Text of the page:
With the pace of technology increasing exponentially, we often find ourselves disappointed with our current computer system. Whether or not our system is actually slow doesn’t seem to matter after a few slow experiences. At Shoshana Technologies we see this all the time. In this article, we will explore the difference of perceived speed versus hardware speed and the practical application of break-neck computing speeds.
If your computer is less than 6 years old, you might be surprised to learn that your computer is actually very fast. Most users can do just fine on the technology of 6 years ago for their day to day computing. Simple applications like an office suite and a web browser require very little in terms of hardware. Computers can handle even heavier programs like Adobe Design products without experiencing slow downs. The trick is to prepare your computer for heavier programs by closing un-needed programs and web-browser tabs to free up system memory (RAM).
If you are absolutely convinced that your computer is too slow and that it needs to be replaced look into upgrading vs replacing. Most upgrade procedures cost less and will take less time to implement. Below we will show you how to perform the most common upgrade.
Before you upgrade you should know about your system speed and amount of memory. To find that information please do the following:
- PC users: Right-click on ‘My Computer’ or ‘Computer’ and choose ‘Properties’
- Look at the information displayed to find out the speed of your CPU, whether your system is 32-bit or 64-bit, and how much RAM you have.
- Mac Users: Click on the Apple icon and chose ‘About this Mac’
- Look at the information displayed to find out how fast your CPU is and how much RAM you have.
RAM: Random Access Memory
RAM is the short-term memory of your computer. It is used in every calculation and is required by every program. Having more RAM means that you will be able to run more programs faster.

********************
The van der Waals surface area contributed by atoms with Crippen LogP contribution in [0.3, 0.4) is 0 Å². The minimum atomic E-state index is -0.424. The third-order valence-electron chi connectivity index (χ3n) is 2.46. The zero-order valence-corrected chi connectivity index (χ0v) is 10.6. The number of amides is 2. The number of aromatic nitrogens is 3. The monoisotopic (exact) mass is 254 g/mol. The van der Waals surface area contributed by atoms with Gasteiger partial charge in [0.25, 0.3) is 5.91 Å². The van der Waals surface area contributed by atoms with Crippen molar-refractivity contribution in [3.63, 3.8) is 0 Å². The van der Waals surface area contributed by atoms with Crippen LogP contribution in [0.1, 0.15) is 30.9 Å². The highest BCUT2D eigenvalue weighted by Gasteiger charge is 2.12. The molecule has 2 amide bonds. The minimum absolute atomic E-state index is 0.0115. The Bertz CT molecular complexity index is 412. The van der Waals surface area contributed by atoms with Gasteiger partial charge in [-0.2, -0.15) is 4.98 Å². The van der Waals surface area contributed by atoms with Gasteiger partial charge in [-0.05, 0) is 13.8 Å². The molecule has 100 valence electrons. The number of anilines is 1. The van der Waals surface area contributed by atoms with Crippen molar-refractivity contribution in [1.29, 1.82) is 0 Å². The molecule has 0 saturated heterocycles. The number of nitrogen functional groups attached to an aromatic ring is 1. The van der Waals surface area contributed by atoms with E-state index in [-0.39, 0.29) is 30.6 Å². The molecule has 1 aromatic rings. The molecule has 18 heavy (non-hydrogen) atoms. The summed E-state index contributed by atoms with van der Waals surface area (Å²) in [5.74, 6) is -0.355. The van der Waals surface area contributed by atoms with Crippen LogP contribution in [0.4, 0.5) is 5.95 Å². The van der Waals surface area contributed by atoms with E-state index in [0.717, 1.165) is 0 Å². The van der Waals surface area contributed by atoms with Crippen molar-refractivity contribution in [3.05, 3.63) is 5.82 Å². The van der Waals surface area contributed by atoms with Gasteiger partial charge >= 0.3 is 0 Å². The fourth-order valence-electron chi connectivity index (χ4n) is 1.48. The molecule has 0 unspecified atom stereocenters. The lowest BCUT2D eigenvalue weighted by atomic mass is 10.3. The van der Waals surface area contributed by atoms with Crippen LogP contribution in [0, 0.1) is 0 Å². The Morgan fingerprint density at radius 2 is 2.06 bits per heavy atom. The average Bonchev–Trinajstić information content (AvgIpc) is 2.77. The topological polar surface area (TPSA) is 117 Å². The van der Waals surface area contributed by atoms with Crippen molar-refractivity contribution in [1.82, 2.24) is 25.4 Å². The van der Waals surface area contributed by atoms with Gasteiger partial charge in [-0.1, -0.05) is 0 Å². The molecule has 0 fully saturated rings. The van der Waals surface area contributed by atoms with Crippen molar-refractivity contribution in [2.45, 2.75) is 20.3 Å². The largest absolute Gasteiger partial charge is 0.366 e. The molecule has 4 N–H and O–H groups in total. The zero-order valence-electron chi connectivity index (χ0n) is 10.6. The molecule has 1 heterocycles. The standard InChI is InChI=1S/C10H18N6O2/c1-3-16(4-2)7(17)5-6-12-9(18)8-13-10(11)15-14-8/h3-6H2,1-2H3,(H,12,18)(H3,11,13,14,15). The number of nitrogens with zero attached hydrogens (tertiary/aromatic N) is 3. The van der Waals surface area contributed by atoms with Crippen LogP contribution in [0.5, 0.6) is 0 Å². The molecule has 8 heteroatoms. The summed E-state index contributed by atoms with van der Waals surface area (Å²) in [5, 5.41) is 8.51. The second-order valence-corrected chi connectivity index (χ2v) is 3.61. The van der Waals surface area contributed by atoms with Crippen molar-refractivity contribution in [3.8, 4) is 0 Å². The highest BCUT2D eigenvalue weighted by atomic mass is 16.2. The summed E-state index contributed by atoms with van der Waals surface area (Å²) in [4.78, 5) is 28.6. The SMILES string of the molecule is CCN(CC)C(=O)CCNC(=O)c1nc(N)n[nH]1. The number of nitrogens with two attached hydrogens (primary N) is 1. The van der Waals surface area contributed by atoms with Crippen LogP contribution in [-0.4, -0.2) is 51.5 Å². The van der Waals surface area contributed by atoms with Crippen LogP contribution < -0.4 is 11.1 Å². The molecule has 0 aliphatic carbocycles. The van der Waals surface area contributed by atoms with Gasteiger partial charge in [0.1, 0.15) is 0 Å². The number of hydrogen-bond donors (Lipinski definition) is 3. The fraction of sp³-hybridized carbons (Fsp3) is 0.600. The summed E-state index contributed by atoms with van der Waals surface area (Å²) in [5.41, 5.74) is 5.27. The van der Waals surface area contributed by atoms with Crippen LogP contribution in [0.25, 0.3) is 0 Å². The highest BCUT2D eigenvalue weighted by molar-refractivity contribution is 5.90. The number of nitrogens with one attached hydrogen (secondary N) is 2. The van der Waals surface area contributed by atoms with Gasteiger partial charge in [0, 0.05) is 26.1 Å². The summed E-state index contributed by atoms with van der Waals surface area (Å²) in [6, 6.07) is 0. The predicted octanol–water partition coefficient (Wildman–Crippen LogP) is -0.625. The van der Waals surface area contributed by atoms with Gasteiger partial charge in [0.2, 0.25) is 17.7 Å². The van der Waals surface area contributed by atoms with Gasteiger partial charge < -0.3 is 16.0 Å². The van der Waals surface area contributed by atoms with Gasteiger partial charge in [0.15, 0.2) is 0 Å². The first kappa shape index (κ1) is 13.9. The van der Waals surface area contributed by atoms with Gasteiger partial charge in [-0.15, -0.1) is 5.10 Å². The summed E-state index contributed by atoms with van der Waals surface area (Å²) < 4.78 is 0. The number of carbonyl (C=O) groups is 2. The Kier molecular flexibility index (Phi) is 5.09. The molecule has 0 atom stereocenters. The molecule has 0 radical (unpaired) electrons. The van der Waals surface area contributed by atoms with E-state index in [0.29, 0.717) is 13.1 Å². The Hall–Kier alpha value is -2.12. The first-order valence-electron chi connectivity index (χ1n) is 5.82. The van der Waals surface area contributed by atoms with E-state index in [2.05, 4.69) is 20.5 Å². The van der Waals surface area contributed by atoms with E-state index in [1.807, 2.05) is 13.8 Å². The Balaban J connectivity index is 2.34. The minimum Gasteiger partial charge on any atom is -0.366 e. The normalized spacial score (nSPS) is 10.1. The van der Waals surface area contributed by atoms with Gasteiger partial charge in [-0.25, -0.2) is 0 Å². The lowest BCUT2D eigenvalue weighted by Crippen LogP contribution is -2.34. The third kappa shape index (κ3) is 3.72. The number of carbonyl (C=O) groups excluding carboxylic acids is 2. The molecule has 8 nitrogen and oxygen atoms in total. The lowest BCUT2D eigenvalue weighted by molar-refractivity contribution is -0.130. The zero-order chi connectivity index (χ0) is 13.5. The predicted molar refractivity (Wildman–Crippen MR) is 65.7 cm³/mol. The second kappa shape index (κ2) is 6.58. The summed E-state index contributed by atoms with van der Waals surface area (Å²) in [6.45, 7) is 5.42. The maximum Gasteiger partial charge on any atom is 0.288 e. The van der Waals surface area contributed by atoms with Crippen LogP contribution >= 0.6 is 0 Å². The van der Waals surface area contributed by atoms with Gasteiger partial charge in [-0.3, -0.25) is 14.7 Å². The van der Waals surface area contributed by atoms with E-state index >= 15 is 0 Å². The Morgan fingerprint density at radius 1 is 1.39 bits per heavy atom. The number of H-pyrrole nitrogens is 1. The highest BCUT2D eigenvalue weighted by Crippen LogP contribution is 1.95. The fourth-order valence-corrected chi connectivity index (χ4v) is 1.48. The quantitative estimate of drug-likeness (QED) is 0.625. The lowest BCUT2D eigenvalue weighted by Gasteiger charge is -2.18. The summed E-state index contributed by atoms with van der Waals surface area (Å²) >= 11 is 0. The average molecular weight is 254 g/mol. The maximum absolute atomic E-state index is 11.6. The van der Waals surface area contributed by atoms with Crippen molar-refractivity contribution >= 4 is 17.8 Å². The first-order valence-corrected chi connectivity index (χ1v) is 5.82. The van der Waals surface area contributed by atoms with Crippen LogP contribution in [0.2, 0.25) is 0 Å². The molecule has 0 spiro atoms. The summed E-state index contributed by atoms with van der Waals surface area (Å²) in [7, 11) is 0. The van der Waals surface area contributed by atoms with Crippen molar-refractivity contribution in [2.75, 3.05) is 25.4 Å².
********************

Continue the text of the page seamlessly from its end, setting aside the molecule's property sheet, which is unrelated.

Next go to http://www.crucial.com/index.aspx. Follow the prompts to enter your computer brand, type, and model number. Within a few clicks you can find the maximum amount and type of memory that your system supports. You can also see how much an upgrade will cost you.
Systems that are 5 years old or more and running Windows XP cannot use more than 3.2GB of RAM, so if you have 3GB or more then you shouldn’t try to upgrade. Newer systems running 64-bit Windows Vista, 64-bit Windows 7, or Mac OS 10.5+ can handle as much RAM as you can put into your computer.
A significant RAM upgrade will have your computer feeling like new and is very easy to install.
- Shut down your desktop computer.
- Get access to the whole computer (pull it out and put it on a flat surface).
- Unplug all but the power plug (the one that plugs into the wall outlet).
- Open up a side: if you run into a big metal plate once the side is open, try opening the other side.
- Once you can get inside look for the RAM. There are tabs on the long sides of the RAM to release the sticks.
- With the tabs spread apart, simply click in the new RAM. You can’t install RAM backwards so don’t worry about getting it wrong. If the RAM doesn’t fit either direction then you have the wrong type of RAM and will have to figure out the correct type before going further.
- After the RAM is installed replace the side of the computer, put it back where you found it, connect all the wires, and turn it on.
It may seem complicated reading these instructions, but once you can see inside your computer you will see that it is not a difficult procedure.
Here is a video to further explain how to install new RAM in a desktop computer:
Here is a video on how to install new RAM in your laptop:
Every laptop is different, but most are just a few screws away from an upgrade.
Look for our next blog post on upgrading your computer soon!